For many, Valentine's Day is either a very happy day to celebrate, or a day where one remembers something—or someone, more specifically—that is no longer a part of their world. For me, a person who has never experienced true love despite my age, Valentine's Day is still an important day, because it was on that day, 7 years ago in 2014, that my path to optimal abstinence from the world truly began.
There was a certain person, who was basically the overarching antagonist of my mature life (i.e., the one who initiated my change to the "dark side" of society, who is not necessarily a villain), who made me realize the worthlessness of the many non-eternal things of this world.
What do I mean by that? I mean that over time I became a partial nihilist due to all the experiences I have accumulated thus far, and that partial nihilism eventually made me a self-proclaimed ascetic, with that relationship, of that specific person, being the biggest of said experiences, because it made me realize that much of what the world has to offer is not that important, in the grand scheme of things.
Whenever I look at Valentine's Day, I can't help but feel melancholic, not because of the heartbreak itself, but because I realized, because of it, that there are things I am not "destined" to experience without damage, caused innocently, by myself.
To further explain the whole thing—as I grew up, I realized how dysfunctional I am, due to my unfixable difference from "most" of society. I am not talking about uniqueness in personality, but uniqueness caused by my various disabilities. In other words, after years of analyzing my situation with that specific person, I now believe I am too eccentric for general society, and that my place is in its corners, permanently.
The belief that, "I am too unique for society" is not used here in arrogance, but in sorrow. It's the feeling that rises when I realize I could've been someone else, if I hadn't had Asperger's, and if I did not suffer from other disabilities associated with the mind (GAD and fatogue, to be specific). It is on Valentine's Day when I realize that this specific person, that I loved most, could've been mine, if I wasn't "cursed", so to speak, with undesired uniqueness.
Thus, understanding the magnitude of what I was given by existence, I did not become a misanthrope, but simply a hermit, because I know that any person in the world can eventually trigger the negative aspects of my being—even if they have no ill will whatsoever—and make me suffer, with justification or without—it doesn't matter.
What matters is, I am too dysfunctional for general communication, and general integration within the rows of society, and this is why I write online, and in isolation. I want to be happy and be productive—that cannot happen ideally amongst society. Why? Because for me, society is torturous, and as long as I'll be around others, I'll bound to suffer eventually.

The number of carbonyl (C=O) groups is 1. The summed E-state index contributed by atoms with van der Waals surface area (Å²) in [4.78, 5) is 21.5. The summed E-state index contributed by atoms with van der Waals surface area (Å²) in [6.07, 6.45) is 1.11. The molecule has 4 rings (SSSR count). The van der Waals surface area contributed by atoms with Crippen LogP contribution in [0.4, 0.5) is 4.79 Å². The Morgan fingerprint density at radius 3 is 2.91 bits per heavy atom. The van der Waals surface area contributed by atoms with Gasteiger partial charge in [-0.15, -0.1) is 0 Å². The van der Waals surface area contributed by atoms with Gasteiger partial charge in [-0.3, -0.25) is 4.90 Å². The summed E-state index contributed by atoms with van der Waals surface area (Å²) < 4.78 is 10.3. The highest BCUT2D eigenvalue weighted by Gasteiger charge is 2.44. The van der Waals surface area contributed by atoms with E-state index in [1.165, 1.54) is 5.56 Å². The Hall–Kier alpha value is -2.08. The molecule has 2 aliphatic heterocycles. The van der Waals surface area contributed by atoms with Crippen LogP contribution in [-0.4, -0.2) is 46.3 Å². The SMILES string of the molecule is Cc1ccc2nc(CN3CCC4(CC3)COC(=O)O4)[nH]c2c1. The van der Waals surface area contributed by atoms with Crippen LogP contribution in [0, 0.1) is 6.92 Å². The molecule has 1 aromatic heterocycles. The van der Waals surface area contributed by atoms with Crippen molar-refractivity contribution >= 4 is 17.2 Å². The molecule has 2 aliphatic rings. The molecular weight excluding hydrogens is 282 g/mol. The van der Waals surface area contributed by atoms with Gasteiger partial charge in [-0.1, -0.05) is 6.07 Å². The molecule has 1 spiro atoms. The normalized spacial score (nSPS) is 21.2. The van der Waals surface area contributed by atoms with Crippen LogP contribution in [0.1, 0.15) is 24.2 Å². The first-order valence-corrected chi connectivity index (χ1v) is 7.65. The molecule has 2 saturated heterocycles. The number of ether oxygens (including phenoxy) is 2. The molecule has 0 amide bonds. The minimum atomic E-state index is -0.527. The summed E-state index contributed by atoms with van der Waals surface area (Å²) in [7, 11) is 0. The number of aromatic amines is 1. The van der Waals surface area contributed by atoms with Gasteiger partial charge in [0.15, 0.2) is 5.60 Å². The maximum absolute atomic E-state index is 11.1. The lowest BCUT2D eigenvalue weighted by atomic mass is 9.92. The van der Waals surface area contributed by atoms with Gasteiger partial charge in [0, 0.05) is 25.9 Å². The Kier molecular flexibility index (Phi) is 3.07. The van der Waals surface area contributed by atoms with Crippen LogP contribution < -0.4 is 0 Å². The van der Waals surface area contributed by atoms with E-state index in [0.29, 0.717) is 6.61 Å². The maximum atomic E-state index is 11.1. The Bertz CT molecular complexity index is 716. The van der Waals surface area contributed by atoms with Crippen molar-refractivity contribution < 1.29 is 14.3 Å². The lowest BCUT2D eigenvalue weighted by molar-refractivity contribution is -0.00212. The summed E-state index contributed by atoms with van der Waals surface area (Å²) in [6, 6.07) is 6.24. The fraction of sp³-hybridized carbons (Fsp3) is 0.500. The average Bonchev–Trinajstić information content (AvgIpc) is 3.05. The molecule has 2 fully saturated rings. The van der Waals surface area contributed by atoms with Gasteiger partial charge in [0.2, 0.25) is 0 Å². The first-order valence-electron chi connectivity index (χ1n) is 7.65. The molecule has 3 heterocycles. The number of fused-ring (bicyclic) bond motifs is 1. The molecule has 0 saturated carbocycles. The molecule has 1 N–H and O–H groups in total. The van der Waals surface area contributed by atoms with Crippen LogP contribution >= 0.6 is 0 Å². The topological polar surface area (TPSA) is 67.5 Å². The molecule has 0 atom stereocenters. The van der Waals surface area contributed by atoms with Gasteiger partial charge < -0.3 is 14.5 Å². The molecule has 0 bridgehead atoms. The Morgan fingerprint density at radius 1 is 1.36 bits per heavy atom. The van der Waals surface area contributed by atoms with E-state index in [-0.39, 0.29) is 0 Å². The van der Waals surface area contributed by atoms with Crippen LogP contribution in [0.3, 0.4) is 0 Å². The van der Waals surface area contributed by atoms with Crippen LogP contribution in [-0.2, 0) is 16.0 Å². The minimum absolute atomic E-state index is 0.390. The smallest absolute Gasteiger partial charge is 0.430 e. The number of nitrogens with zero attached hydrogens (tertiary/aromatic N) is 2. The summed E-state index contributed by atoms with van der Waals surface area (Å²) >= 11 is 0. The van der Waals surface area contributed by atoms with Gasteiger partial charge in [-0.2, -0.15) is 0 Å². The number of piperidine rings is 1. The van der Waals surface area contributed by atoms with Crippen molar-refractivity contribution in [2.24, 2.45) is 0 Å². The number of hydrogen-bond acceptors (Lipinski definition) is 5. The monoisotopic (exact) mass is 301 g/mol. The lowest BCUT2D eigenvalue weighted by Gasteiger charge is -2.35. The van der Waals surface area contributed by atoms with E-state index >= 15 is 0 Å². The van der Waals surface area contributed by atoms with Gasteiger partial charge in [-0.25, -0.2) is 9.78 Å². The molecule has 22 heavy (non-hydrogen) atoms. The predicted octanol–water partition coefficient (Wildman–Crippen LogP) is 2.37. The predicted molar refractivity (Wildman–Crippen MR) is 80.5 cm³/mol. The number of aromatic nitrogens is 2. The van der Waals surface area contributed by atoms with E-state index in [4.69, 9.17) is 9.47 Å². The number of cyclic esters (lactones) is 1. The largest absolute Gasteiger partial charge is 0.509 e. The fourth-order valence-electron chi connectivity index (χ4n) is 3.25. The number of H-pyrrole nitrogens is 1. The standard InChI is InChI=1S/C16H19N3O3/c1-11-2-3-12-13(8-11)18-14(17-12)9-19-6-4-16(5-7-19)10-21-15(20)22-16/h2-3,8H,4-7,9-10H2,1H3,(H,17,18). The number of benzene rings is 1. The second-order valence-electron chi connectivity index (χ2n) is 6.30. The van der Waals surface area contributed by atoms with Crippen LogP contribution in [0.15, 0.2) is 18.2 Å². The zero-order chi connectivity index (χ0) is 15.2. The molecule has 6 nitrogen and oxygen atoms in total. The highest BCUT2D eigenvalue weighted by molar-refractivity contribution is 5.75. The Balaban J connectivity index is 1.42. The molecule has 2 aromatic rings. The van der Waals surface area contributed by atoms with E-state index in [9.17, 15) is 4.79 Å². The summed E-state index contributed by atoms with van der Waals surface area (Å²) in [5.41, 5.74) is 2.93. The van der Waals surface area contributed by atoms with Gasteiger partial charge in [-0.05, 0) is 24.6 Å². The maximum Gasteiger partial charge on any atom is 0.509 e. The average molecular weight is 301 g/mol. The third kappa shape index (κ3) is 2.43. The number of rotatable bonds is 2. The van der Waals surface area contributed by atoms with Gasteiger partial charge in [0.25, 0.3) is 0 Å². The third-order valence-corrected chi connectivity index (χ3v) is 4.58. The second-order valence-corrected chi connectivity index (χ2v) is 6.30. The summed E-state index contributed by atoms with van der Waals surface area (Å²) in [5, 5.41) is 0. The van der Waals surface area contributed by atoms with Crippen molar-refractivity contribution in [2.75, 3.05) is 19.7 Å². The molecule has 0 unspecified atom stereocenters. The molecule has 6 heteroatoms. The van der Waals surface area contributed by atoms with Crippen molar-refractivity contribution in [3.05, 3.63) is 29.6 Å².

I do not know whether or not the certain person, whom I loved dearly, which caused my unexpected "enlightenment" to the "dark side", is reading those words, but regardless, I have nothing to say to them. They could've been mine if I was more "normal in the head", but that opportunity could've only happened in a reality where I was not so disabled.
Their reasoning for this abandonment of me was that they are too premature—but deep inside, even this weird one knows, that they could've returned to me in any time they wanted, because it is reasonable, as I experienced with others, that my undesired eccentricity is repulsive; rejecting; weirding-out.
I do so wish they were mine if I was different, but instead of becoming a lover, I've turned to the dark side, thus becoming, "The Undead Philosopher"; a thinker with little presence among the living; a shadow of something that could've been greater if a different hand was dealt; a writer living on disability money, but refuses to be a leech, specifically due to my passion; a genuinely-sad man, who almost entirely is happy away from the potentially-harmful presence of others.
To summarize—some celebrate life in Valentine's, others contemplate the long-gone past; I just remember it as the thing that made me realize that I have no other dominant reason to live other than to write until the inevitability of death. Even so, I do not wish to die yet, but whenever I'll do, I won't be regretful for things that I cannot change.
Let this be a lesson to all of those who see themselves as uniquely undesired, that the shadows, too, can be comforting, if not satisfying. Many will not get to escape from said undesired-ness, but at least you can do your best to have a life that has been well lived, even if it entails becoming a semi or a complete, hermit.